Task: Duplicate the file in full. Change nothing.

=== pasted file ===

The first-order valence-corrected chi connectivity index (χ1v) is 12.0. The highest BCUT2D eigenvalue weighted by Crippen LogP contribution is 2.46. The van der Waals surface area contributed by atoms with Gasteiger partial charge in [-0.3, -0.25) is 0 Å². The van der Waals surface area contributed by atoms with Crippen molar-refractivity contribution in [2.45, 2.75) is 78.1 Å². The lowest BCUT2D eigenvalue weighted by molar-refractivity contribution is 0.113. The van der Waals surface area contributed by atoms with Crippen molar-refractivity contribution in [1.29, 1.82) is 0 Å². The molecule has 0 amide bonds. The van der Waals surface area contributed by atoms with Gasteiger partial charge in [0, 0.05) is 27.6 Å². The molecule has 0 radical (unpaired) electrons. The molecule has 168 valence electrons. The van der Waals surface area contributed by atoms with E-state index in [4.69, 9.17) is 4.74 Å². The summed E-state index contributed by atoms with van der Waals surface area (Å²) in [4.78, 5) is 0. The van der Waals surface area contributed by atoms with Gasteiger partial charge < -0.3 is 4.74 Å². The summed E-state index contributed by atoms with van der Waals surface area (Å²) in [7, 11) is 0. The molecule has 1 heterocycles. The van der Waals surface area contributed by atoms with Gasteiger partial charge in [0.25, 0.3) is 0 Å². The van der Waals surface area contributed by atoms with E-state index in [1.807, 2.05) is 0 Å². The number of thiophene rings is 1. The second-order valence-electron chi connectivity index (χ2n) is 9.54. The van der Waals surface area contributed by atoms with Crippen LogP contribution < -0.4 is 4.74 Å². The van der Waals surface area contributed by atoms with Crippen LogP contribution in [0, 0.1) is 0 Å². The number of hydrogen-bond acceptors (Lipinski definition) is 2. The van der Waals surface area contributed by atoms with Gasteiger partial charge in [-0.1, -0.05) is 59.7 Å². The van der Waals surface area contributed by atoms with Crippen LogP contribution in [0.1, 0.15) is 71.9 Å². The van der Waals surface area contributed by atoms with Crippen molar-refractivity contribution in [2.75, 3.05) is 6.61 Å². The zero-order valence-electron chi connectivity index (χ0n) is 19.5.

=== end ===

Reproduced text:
The first-order valence-corrected chi connectivity index (χ1v) is 12.0. The highest BCUT2D eigenvalue weighted by Crippen LogP contribution is 2.46. The van der Waals surface area contributed by atoms with Gasteiger partial charge in [-0.3, -0.25) is 0 Å². The van der Waals surface area contributed by atoms with Crippen molar-refractivity contribution in [2.45, 2.75) is 78.1 Å². The lowest BCUT2D eigenvalue weighted by molar-refractivity contribution is 0.113. The van der Waals surface area contributed by atoms with Crippen molar-refractivity contribution in [1.29, 1.82) is 0 Å². The molecule has 0 amide bonds. The van der Waals surface area contributed by atoms with Gasteiger partial charge in [0, 0.05) is 27.6 Å². The molecule has 0 radical (unpaired) electrons. The molecule has 168 valence electrons. The van der Waals surface area contributed by atoms with E-state index in [4.69, 9.17) is 4.74 Å². The summed E-state index contributed by atoms with van der Waals surface area (Å²) in [4.78, 5) is 0. The van der Waals surface area contributed by atoms with Gasteiger partial charge < -0.3 is 4.74 Å². The summed E-state index contributed by atoms with van der Waals surface area (Å²) in [7, 11) is 0. The molecule has 1 heterocycles. The van der Waals surface area contributed by atoms with Gasteiger partial charge in [0.25, 0.3) is 0 Å². The van der Waals surface area contributed by atoms with E-state index in [1.807, 2.05) is 0 Å². The number of thiophene rings is 1. The second-order valence-electron chi connectivity index (χ2n) is 9.54. The van der Waals surface area contributed by atoms with Crippen LogP contribution < -0.4 is 4.74 Å². The van der Waals surface area contributed by atoms with Crippen LogP contribution in [0, 0.1) is 0 Å². The number of hydrogen-bond acceptors (Lipinski definition) is 2. The van der Waals surface area contributed by atoms with Gasteiger partial charge in [-0.1, -0.05) is 59.7 Å². The van der Waals surface area contributed by atoms with Crippen LogP contribution in [0.1, 0.15) is 71.9 Å². The van der Waals surface area contributed by atoms with Crippen molar-refractivity contribution in [2.75, 3.05) is 6.61 Å². The zero-order valence-electron chi connectivity index (χ0n) is 19.5.